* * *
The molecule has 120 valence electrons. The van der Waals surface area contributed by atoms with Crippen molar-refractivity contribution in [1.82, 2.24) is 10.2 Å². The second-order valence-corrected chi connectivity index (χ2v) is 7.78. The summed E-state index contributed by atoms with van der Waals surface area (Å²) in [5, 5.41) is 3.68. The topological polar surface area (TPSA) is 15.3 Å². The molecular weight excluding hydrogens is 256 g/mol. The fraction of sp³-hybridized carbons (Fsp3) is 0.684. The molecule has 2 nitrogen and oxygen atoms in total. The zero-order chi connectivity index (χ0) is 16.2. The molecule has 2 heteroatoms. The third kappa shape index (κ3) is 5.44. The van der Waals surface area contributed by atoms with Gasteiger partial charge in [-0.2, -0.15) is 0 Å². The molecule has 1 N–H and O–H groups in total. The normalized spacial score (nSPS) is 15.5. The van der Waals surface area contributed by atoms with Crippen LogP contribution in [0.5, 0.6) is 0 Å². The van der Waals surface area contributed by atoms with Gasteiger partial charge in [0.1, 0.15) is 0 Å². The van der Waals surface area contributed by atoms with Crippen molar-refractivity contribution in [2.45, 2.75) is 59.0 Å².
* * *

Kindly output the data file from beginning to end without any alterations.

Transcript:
The molecule has 120 valence electrons. The van der Waals surface area contributed by atoms with Crippen molar-refractivity contribution in [1.82, 2.24) is 10.2 Å². The second-order valence-corrected chi connectivity index (χ2v) is 7.78. The summed E-state index contributed by atoms with van der Waals surface area (Å²) in [5, 5.41) is 3.68. The topological polar surface area (TPSA) is 15.3 Å². The molecular weight excluding hydrogens is 256 g/mol. The fraction of sp³-hybridized carbons (Fsp3) is 0.684. The molecule has 2 nitrogen and oxygen atoms in total. The zero-order chi connectivity index (χ0) is 16.2. The molecule has 2 heteroatoms. The third kappa shape index (κ3) is 5.44. The van der Waals surface area contributed by atoms with Gasteiger partial charge in [-0.2, -0.15) is 0 Å². The molecule has 1 N–H and O–H groups in total. The normalized spacial score (nSPS) is 15.5. The van der Waals surface area contributed by atoms with Crippen LogP contribution in [0.5, 0.6) is 0 Å². The van der Waals surface area contributed by atoms with Gasteiger partial charge in [0.1, 0.15) is 0 Å². The van der Waals surface area contributed by atoms with Crippen molar-refractivity contribution in [2.45, 2.75) is 59.0 Å².